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We Have Used the Contract Preliminaries Amount to Price Our Prolongation Claim!

More too often projects overrun and suffer delay. Contractors are then required to quantify the financial implications of this delay and pursue their reimbursement of prolongation costs from their client.

Often in the construction disputes that we work on, we are faced with the situation where the contractor’s prolongation claims have been calculated using the contract preliminaries rates. For example, if the contract preliminaries was £52,000 for 52 weeks, the prolongation claim for the period of delay, is calculated using £1,000 per week.

Whilst in certain circumstances, it may be by agreement and acceptable to both parties to take this approach, our advice and experience is that this approach is fraught with danger and does not correlate with most, if not all, contracts that we work with.

The courts have held on numerous occasions that in loss and expense or additional cost claims, the contractor is entitled to recover costs that arise naturally and in the ordinary course of things from the breach of contract, that being for example late information, access or decisions from the client. The contractor is entitled to be put back in the position, as if the breach had not happened.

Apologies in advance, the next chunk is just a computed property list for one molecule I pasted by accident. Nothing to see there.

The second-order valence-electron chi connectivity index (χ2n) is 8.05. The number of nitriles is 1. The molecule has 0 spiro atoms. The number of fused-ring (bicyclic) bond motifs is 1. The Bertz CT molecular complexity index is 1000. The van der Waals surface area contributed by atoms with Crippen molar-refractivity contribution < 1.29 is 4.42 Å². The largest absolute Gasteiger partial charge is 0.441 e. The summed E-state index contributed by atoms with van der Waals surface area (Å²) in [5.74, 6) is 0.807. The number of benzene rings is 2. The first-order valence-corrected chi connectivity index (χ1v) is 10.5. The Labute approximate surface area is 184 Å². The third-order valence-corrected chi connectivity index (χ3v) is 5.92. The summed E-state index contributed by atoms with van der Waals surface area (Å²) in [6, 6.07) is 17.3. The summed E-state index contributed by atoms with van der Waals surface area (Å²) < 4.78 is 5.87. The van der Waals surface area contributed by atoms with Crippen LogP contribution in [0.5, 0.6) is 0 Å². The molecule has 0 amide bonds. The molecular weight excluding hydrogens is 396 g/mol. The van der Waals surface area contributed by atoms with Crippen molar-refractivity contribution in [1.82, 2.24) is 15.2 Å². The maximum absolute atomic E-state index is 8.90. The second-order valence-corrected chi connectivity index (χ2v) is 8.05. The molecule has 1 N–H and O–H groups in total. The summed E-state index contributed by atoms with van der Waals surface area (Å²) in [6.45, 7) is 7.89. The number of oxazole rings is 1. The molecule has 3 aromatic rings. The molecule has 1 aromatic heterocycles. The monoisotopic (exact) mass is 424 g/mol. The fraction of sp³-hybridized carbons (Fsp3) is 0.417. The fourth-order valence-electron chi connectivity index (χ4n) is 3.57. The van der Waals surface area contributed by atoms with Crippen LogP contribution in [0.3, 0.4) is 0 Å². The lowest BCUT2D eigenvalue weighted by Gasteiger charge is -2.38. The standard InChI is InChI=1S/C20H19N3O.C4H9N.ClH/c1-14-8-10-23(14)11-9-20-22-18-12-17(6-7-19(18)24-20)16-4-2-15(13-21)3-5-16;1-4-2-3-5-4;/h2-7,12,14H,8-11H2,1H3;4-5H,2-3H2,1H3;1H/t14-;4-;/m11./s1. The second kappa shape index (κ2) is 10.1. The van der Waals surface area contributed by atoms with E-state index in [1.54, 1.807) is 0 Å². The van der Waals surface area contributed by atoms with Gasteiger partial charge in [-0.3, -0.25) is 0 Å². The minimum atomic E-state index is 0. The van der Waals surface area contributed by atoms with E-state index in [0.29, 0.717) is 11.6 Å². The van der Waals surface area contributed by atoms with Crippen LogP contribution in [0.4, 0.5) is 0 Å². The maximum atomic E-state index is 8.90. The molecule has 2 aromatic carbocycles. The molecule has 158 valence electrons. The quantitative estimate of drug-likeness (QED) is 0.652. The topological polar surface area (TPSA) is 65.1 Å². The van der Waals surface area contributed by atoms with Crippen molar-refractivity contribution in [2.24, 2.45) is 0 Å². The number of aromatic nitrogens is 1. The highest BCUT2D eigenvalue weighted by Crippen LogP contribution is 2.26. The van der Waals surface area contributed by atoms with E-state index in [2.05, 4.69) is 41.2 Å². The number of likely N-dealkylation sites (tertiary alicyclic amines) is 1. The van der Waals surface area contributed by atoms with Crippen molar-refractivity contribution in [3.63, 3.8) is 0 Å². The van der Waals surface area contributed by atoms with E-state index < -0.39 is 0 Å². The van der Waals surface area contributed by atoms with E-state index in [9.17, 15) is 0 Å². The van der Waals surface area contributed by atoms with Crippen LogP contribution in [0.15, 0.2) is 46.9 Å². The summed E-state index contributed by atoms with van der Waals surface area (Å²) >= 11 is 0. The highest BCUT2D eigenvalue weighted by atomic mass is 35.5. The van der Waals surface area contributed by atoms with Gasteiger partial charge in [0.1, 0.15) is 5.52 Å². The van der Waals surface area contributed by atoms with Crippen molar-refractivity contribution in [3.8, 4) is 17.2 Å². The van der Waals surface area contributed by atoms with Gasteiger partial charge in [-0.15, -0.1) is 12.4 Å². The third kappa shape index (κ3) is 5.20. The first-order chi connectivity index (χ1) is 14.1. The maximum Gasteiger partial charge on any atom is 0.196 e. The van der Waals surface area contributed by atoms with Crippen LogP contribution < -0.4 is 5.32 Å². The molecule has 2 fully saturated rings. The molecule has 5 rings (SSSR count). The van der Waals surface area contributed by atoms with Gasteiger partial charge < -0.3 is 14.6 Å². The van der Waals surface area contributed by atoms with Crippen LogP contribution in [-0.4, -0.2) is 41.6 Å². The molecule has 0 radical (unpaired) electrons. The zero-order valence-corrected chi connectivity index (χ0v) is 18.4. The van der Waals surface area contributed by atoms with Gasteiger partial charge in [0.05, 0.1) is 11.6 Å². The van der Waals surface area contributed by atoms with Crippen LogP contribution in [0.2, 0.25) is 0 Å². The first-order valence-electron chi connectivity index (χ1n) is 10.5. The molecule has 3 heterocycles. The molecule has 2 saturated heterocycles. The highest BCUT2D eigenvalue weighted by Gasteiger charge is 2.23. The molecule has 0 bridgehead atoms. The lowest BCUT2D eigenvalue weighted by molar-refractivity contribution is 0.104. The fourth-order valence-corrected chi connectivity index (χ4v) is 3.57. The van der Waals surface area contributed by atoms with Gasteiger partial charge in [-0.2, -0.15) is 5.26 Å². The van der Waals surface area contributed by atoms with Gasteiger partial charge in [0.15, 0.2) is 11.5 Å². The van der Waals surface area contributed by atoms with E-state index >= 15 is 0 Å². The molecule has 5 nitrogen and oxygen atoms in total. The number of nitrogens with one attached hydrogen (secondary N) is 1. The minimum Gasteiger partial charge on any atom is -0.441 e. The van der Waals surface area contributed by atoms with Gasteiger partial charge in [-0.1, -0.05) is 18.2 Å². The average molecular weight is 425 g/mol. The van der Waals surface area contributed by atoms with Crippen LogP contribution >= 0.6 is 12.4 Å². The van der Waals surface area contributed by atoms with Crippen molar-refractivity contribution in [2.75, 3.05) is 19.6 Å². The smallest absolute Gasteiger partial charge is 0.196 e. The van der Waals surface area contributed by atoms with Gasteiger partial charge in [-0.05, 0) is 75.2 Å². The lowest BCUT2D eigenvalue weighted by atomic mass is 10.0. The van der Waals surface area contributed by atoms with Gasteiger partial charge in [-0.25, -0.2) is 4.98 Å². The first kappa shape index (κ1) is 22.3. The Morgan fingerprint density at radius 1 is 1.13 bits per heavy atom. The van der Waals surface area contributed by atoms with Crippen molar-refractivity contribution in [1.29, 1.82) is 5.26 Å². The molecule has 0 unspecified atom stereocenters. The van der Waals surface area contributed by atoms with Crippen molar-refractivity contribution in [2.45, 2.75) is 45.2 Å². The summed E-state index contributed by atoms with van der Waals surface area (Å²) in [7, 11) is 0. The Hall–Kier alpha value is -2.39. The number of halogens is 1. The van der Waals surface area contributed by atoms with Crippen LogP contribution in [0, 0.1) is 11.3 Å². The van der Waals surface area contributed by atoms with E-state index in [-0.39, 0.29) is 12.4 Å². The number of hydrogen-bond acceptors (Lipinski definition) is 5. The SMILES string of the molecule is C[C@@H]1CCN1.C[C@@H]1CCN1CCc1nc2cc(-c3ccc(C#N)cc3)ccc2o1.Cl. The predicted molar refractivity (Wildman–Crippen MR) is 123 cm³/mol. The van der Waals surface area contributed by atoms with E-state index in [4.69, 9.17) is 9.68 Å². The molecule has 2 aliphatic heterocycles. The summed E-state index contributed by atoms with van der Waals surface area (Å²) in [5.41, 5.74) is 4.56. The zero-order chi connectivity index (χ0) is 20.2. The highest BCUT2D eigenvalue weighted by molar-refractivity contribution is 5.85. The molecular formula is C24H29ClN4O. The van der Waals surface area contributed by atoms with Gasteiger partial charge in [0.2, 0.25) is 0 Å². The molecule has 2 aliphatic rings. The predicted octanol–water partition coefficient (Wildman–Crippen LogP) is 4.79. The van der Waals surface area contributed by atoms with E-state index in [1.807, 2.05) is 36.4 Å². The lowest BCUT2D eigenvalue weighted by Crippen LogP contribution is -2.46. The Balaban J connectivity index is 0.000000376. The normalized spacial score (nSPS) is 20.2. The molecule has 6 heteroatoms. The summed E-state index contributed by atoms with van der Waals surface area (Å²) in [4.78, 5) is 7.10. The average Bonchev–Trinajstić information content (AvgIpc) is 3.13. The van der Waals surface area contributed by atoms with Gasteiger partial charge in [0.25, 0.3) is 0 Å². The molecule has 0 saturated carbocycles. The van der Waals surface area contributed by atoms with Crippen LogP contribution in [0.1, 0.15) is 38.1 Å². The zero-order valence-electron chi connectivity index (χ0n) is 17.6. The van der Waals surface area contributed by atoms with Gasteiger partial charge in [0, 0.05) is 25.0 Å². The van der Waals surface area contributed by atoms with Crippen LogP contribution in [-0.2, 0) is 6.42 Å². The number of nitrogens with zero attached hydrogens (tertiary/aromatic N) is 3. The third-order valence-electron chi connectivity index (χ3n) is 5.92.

The forms of contract use the terms “expense”, “cost” or “loss”; all of these terms are defined as involving some actual form of expenditure i.e. you have paid some money out and you can prove it!

Therefore, the contractor’s task is simple – to prove the damage that you have suffered due to the delay. This is a matter of fact, not by reference to an estimate produced some months earlier at bid stage.

Whilst the contract preliminaries rates will include estimated costs for site establishment, management, supervision, overheads, profit and equipment that were anticipated to be required on site for certain durations and may well have been affected by the overrun. This is not factual and does not reflect what was actually incurred due to the overrun.

Our advice is simple, go pester the accountant, analyse the SAP or other cost reports and ascertain the actual additional costs incurred as a consequence of the overrun.

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